We want your comments and suggestions in Teleuse@BOP4 questionnaire design In our most recent demand-side ICT study, Teleuse@BOP3, we asked bottom of the pyramid (BOP) phone owners if and how often they used their phone (mobile or fixed) for business purposes or any other financial or work-related purposes. The responses we got were quite encouraging: Teleuse@BOP4 is almost underway. This time, we have decided to seek out the wisdom of the crowds in designing and fine-tuning some of the questions that we ask in Teleuse@BOP4. Responses to the question of business use of phones are important in this research cycle, where we are trying to understand , inter alia, what services (including telecom) would better equip SMEs (many of which are owned by or employ people at the BOP) to participate in the knowledge based economy. Similarly as important are the reasons that prevent greater use of phones for these purposes (trust, alternatives, cost, culture, etc).
Who’s got the phone? Gender and the use of the telephone at the bottom of the pyramid Ayesha Zainudeen, Tahani Iqbal and Rohan Samarajiva Many studies conclude that a significant gender divide in access to the telephone exists, particularly in developing countries. Furthermore, women are also said to use telephones in a different manner from men — making and receiving more calls, spending more time on calls and using telephones primarily for ‘relationship maintenance’ purposes. Much of this research is based on small-sample studies in affluent developed countries. This article shows that a significant gender divide in access to telephones exists in Pakistan and India, to a lesser extent in Sri Lanka, but is absent in the Philippines and Thailand.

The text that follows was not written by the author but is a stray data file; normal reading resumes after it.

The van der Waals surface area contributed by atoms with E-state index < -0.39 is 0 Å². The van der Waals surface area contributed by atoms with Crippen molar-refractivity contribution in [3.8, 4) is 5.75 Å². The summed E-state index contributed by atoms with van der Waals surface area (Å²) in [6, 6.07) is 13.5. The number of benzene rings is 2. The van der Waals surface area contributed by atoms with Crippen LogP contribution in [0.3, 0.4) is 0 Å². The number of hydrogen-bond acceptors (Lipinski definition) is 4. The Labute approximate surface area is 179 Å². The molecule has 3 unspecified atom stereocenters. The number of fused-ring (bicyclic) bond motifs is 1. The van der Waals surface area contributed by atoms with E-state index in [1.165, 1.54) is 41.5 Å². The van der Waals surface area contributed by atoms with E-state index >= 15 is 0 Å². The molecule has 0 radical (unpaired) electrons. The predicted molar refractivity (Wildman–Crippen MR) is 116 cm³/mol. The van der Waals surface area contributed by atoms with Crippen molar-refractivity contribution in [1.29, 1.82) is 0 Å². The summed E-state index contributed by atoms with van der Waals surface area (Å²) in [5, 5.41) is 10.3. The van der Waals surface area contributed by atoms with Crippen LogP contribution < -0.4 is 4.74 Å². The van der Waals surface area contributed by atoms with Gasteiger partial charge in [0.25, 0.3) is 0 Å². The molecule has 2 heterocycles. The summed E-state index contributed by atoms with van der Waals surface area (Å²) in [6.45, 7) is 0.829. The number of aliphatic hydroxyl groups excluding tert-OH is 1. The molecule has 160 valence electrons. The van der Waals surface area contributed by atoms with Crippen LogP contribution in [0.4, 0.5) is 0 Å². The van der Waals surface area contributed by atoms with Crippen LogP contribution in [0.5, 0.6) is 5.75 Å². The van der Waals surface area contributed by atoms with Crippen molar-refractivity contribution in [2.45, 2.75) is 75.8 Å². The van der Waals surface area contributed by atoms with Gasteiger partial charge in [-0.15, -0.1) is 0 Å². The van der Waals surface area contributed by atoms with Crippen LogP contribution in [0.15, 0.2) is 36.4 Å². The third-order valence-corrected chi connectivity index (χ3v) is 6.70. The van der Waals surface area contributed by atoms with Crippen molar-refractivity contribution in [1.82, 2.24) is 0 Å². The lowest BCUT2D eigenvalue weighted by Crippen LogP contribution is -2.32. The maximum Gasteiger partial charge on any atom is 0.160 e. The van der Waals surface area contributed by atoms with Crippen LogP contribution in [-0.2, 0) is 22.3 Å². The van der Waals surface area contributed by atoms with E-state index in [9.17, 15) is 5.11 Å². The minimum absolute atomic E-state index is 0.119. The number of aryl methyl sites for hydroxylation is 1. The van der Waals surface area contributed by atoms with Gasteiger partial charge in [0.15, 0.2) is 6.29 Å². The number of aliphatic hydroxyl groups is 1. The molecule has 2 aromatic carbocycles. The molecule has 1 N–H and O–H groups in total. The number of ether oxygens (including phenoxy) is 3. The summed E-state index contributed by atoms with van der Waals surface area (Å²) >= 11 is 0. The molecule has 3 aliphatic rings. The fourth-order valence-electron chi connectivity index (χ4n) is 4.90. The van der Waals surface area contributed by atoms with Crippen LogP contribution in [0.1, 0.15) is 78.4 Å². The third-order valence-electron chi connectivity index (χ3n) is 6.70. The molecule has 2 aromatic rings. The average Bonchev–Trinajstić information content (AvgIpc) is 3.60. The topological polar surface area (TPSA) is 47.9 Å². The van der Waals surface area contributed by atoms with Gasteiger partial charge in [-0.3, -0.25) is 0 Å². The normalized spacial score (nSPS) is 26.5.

One of the key policy recommendations of LIRNEasia‘s recent study on the extension of mobile-based e-marketplace provider, CellBazaar to include the payment aspect (among others) of a transaction is the promotion of a secure mobile payments system in Bangladesh; the recommendation being that the government provide a clear policy framework / set of guidelines in order for private players (mobile operators/banks/other) to come in and essentially play. On the one hand, this interview with the head of financial services for Grameenphone on the experience with BillPay, a utility payment service offered by Grameenphone, as well as LIRNEasia‘s Teleuse@BOP findings from the Philippines seem to suggest that even once the system is in place, there is still a lot of work to be done in earning people’s trust to use the service and change their behavior. Through BillPay has been around since 2006, it has only pushed the over-the-counter service, rather than the e-wallet version of the service (currently used by a small number), due to this very issue. Once the service reaches a critical mass of users, they plan to push out the e-wallet service more aggressively. On the other hand, could already-popular services like CellBazaar (used by 3.